Morning: I slept well last night, maybe had more energy than normal waking up but the extreme cold hampered any positive effects in that regard. I adjusted my schedule to accommodate this new routine, and as I drank my breakfast juice, I could also feel the nutrients flowing into me with each sip. If nothing else, this cleanse has reminded me why we eat — for energy to live — and what it feels life to be a content level of full — not stuffed, not still craving more. I feel lighter (even if I haven’t lost any pounds on the scale), less bloated. After the holidays, I just felt heavy, not so much in terms of a number, but I just felt like I was carrying around a little something extra. I’ve had a strange relationship with food my whole life, torn between a deep culinary inclination — a foodie you might say — but I also have strong “healthy lifestyle” impulses. I still haven’t figured out how to balance those two. I feel that taste is one of our greatest pleasures in life, but we only get one body and I want mine to last for a long time. All in all, this has been a way to refresh, to get myself back on track, and to think about my food choices.
Mid-morning Snack: It’s confirmed, I definitely like the green juices best. And I don’t really like tomato-based juices — unless it’s got vodka in it of course, but that’s beyond the point. Unfortunately, I think that I’m starting to catch the cough that Matt has — which sucks because it will look like contracting the virus is connected to the juicing weakening me, but I know I would’ve caught it either way. As a precaution, I will probably cut the cleanse a half day short and eat a dinner of solid food tomorrow. Who knows — maybe the juice will give me the vitamins I need to fend it off!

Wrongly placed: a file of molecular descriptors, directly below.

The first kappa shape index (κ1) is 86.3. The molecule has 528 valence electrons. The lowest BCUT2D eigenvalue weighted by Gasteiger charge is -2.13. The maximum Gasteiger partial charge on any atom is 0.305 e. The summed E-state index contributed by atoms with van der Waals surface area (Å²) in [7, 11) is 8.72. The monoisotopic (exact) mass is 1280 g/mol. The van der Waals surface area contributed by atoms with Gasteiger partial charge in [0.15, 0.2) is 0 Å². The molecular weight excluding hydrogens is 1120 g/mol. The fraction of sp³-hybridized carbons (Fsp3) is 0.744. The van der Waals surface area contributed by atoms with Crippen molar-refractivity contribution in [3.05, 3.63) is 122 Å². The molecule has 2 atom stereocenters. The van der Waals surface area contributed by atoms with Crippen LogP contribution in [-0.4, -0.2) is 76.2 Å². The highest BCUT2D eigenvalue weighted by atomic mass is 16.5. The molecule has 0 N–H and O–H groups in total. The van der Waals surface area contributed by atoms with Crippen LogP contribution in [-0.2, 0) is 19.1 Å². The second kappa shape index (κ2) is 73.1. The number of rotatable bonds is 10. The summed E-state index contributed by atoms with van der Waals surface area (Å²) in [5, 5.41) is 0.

Lunch: Also confirmed — don’t like beet juice. Not only do I not really like the taste, but it turns everything that it touches red. And when I say everything, I mean everything…
Afternoon Snack: today I skipped the afternoon snack and had a cup of herb tea instead. Maybe this whole process works by making you not want to drink any more damn juice!
Dinner: Green juice again — definitely palatable. I also had a handful of raw almonds. By the way, who knew raw almonds were so good?! Kind of sweet kind of earthy, great texture. I think this will be my go to snack. I’m definitely not feeling very well, but I made breakfast juice and mid-morning juice for tomorrow. For lunch, I put together a kale, fennel, avocado, and citrus salad with a light vinaigrette, and I won’t lie, I’m pretty excited for it. I definitely missed the act of chewing more than eating in general. And a big bowl of crisp kale will do just the trick.
Morning: Woke up feeling sick as a dog. Had a cup of tea followed by a big gulp of DayQuil, hoping to get through the workday. Very sore throat — definitely getting “the sickness” that’s been going around Matt’s work. Happens every time. Right before the weekend, of course… Had my breakfast juice at work. More beats — blech.
Midmorning: Last official juice of cleanse. It’s been a very interesting experience. I feel great — other than that whole sick part. Oh, the joys of Wisconsin in January.